Food processing

Food scientist wins grant to study safety of low-moisture food processing | News

Helping to keep dry foods safe for consumption is the goal of an Arkansas Agricultural Experiment Station researcher who recently received a $200,000 grant from the U.S. Department of Agriculture. National Institute of Food and Agriculture.

Jennifer Acuff, an assistant professor of food safety and microbiology in the Agriculture System Division at the University of Arkansas, received the grant to learn more about the amount of moisture needed for bacteria to survive in low-moisture foods. The research will help develop fundamental knowledge about how bacteria persist in low humidity food processing environments.

“We don’t really know how much water or nutrients are needed to sustain these contaminating populations, but we do know that they can persist for a long time in a dry environment,” Acuff said. “Our goals for the grant are to develop protocols for a laboratory that simulate these ‘persistent populations’ so that we can study how to prevent their formation or mitigate risk once they form in a low-pressure food processing environment. humidity.”

The results of his two-year research grant will provide information and recommendations for processors to improve the safety of low-moisture foods.

The Centers for Disease Control and Prevention and the United States Food and Drug Administration have reported several cases of foodborne illness outbreaks from low-moisture foods. The most recent was Cronobacter sakazakii infections in powdered infant formula this year. The CDC said Cronobacter infections may have contributed to the cause of death of two patients.

“Many low-moisture foods are also considered ready-to-eat, which puts consumers at particular risk because they don’t expect the foods to be unsafe and won’t do anything that could kill pathogens. , like baking,” Acuff said.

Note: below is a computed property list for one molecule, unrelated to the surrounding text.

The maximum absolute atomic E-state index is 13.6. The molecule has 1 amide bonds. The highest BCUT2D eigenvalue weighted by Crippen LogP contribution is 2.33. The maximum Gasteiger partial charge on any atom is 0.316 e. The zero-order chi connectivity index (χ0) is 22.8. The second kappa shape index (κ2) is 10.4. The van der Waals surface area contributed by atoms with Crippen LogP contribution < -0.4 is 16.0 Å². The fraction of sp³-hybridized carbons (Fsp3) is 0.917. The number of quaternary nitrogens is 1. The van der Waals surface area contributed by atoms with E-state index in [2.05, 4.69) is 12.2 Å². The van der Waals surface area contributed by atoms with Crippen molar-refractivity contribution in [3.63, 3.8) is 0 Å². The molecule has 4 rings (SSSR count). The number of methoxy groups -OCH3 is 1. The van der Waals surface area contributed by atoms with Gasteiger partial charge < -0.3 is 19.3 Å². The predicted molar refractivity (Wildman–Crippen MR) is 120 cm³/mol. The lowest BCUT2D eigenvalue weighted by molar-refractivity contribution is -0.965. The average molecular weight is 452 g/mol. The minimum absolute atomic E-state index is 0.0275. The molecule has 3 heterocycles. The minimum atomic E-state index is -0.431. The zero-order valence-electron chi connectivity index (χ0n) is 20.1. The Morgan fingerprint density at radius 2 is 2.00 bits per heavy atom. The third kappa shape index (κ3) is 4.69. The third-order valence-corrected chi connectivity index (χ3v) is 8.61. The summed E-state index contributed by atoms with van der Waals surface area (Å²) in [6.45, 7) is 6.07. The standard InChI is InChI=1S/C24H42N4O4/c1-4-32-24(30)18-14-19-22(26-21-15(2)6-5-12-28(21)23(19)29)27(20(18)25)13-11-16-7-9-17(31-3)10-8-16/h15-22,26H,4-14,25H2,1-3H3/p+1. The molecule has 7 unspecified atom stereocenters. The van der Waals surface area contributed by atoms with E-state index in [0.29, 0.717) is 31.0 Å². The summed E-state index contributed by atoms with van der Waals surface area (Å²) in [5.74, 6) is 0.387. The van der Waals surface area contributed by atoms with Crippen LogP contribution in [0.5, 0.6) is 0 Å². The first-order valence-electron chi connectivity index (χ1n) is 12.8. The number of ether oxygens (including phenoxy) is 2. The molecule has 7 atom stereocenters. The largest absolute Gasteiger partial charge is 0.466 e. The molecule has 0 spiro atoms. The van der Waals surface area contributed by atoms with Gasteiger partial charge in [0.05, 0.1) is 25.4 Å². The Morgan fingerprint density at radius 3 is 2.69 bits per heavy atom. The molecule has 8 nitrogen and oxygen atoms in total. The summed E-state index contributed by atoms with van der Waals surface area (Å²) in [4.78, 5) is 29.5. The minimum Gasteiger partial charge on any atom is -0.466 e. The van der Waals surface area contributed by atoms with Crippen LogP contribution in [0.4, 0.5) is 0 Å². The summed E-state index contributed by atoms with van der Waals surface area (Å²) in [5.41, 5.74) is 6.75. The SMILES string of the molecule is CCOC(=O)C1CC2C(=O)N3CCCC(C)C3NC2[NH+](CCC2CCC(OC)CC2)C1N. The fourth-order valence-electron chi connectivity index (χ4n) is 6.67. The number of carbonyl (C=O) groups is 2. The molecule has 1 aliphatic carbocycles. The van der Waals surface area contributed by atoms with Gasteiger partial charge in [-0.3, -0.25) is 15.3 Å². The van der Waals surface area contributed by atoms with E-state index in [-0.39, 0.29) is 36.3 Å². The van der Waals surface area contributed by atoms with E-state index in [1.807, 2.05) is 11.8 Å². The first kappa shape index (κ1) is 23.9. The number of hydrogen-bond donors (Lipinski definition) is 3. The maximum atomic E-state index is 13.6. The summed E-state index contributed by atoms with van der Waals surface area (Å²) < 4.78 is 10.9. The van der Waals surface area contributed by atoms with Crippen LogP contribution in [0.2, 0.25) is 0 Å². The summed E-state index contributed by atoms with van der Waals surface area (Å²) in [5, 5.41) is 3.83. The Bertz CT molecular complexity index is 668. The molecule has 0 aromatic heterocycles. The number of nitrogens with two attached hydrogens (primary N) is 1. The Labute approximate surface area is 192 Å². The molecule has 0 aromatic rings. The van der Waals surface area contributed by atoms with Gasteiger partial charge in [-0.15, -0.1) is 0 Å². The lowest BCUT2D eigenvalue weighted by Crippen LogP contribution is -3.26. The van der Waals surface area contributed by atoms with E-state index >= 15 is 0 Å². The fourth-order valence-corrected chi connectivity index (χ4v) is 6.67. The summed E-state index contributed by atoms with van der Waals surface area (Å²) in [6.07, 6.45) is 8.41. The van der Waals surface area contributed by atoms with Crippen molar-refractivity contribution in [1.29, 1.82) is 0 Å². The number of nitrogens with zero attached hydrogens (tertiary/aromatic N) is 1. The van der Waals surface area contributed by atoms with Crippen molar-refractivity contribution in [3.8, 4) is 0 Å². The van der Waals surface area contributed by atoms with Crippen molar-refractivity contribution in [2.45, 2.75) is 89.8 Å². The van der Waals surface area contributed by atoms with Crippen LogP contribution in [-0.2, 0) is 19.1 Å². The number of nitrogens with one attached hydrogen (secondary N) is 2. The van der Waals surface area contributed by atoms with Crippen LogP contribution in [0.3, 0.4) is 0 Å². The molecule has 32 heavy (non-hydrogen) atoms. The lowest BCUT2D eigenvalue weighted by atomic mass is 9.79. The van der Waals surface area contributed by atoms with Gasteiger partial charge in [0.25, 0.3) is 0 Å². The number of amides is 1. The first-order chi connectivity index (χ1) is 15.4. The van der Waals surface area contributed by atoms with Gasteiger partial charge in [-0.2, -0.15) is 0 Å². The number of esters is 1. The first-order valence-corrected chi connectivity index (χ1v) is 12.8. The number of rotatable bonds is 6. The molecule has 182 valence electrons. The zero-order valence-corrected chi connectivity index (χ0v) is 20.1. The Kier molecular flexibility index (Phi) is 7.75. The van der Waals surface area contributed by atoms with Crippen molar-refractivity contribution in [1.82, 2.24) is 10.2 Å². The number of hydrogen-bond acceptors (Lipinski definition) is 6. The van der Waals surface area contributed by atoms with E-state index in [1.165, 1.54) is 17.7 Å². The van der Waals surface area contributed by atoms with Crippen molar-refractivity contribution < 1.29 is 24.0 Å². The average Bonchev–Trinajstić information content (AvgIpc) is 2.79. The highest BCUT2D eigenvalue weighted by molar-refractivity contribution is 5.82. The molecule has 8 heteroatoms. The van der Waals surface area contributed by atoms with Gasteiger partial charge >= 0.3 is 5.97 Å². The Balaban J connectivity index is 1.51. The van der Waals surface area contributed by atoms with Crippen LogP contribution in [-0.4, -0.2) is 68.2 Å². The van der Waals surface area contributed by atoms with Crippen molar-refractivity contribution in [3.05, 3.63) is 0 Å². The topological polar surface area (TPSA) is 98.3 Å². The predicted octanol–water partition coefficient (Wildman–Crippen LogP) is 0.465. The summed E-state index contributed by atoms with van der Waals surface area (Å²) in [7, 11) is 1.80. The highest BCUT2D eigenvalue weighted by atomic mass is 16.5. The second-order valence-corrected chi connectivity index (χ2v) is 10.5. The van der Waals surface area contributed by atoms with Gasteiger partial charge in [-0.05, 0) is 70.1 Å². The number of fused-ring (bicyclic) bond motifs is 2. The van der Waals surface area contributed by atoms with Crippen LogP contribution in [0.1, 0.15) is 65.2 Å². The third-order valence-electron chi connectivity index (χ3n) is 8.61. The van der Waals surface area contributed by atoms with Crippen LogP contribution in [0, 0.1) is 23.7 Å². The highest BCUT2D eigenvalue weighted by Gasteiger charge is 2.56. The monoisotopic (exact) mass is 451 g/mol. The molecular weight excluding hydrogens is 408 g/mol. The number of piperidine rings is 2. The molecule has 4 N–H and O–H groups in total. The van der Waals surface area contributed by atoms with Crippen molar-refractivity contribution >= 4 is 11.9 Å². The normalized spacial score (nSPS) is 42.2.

Nuts, dried fruits, powdered drinks, dry pet foods, seasonings, and some candies and snacks are just a few examples of low-water foods that could benefit from research.

Hundreds of illnesses, sometimes resulting in hospitalizations, have been reported from the consumption of contaminated foods with low water content infected with Salmonella and Shiga toxin-producing Escherichia coli (E. coli). Listeria monocytogenes has been the cause of recalls, according to CDC and FDA reports. In recent years, the agency has reported foodborne illnesses caused by pathogens in several brands of bakery flour, a soy nut butter, a dried coconut product and a cake mix, among others.

Acuff said cleaning and sanitizing low-moisture food processing facilities is difficult because of the need to limit exposure to water and moisture. When water is introduced into a low-humidity food processing area for cleaning, Acuff said it can either introduce foodborne pathogens or keep the pathogens alive.

Dried food producers and low-moisture food processors are always looking for strategies and methods to keep their manufacturing environments clean and hygienic without water, Acuff added.

The research is designed to gather data that will enable future collaborative research on cleaning, sanitizing and processing in a low humidity food environment.

As part of the study, Acuff will examine how cross-contamination can occur from persistent bacterial populations to uncontaminated products in the presence of limited water and nutrients. Additionally, Acuff will identify a suitable surrogate microorganism that is non-pathogenic but can mimic the behavior of a pathogen, so that laboratory results can be validated in food processing plants without introducing a pathogen. in the environment.

Acuff joined the University of Arkansas Agriculture System Division and Dale Bumpers College of Agricultural, Food and Life Sciences in 2020 after earning his doctorate in food safety and microbiology from Virginia Tech University. She holds a bachelor’s degree in biology from Abilene Christian University in Texas and a master’s degree in food microbiology from Kansas State University. His research focuses on the reduction of pathogens in food at the post-harvest level through prevention and intervention.

Acuff’s teaching position allows her to teach and mentor undergraduate and graduate students. She also has a cooperative extension service appointment through which she engages with the community on food security issues.

Acuff said his lab focuses on the development and application of interventions and practices for the food industry to improve low-moisture food safety. Some of his work focuses on thermal inactivation of Salmonella from dairy milk powders, decontamination of pecans contaminated with Shiga toxin-producing E. coli, and inactivation of pathogens on spices.